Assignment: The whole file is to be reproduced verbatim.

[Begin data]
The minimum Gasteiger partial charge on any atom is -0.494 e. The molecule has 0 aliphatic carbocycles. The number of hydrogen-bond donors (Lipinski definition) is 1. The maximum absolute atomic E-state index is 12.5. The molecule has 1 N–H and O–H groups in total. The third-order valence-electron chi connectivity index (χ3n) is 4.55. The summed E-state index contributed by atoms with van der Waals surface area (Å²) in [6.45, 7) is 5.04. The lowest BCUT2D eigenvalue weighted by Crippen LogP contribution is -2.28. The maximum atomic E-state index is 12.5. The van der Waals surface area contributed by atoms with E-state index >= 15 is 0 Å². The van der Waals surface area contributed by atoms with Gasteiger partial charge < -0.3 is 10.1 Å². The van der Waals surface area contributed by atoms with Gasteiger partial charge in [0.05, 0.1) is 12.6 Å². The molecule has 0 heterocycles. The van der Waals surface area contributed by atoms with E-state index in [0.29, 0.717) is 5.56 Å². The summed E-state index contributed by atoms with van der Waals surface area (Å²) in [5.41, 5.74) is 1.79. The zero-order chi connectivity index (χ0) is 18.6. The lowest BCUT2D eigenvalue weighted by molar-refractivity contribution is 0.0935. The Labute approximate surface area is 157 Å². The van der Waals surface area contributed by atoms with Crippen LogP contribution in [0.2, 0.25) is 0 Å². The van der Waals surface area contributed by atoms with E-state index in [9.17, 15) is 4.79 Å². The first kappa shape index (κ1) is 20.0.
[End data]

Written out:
The minimum Gasteiger partial charge on any atom is -0.494 e. The molecule has 0 aliphatic carbocycles. The number of hydrogen-bond donors (Lipinski definition) is 1. The maximum absolute atomic E-state index is 12.5. The molecule has 1 N–H and O–H groups in total. The third-order valence-electron chi connectivity index (χ3n) is 4.55. The summed E-state index contributed by atoms with van der Waals surface area (Å²) in [6.45, 7) is 5.04. The lowest BCUT2D eigenvalue weighted by Crippen LogP contribution is -2.28. The maximum atomic E-state index is 12.5. The van der Waals surface area contributed by atoms with E-state index >= 15 is 0 Å². The van der Waals surface area contributed by atoms with Gasteiger partial charge < -0.3 is 10.1 Å². The van der Waals surface area contributed by atoms with Gasteiger partial charge in [0.05, 0.1) is 12.6 Å². The molecule has 0 heterocycles. The van der Waals surface area contributed by atoms with E-state index in [0.29, 0.717) is 5.56 Å². The summed E-state index contributed by atoms with van der Waals surface area (Å²) in [5.41, 5.74) is 1.79. The zero-order chi connectivity index (χ0) is 18.6. The lowest BCUT2D eigenvalue weighted by molar-refractivity contribution is 0.0935. The Labute approximate surface area is 157 Å². The van der Waals surface area contributed by atoms with Crippen LogP contribution in [0.2, 0.25) is 0 Å². The van der Waals surface area contributed by atoms with E-state index in [9.17, 15) is 4.79 Å². The first kappa shape index (κ1) is 20.0.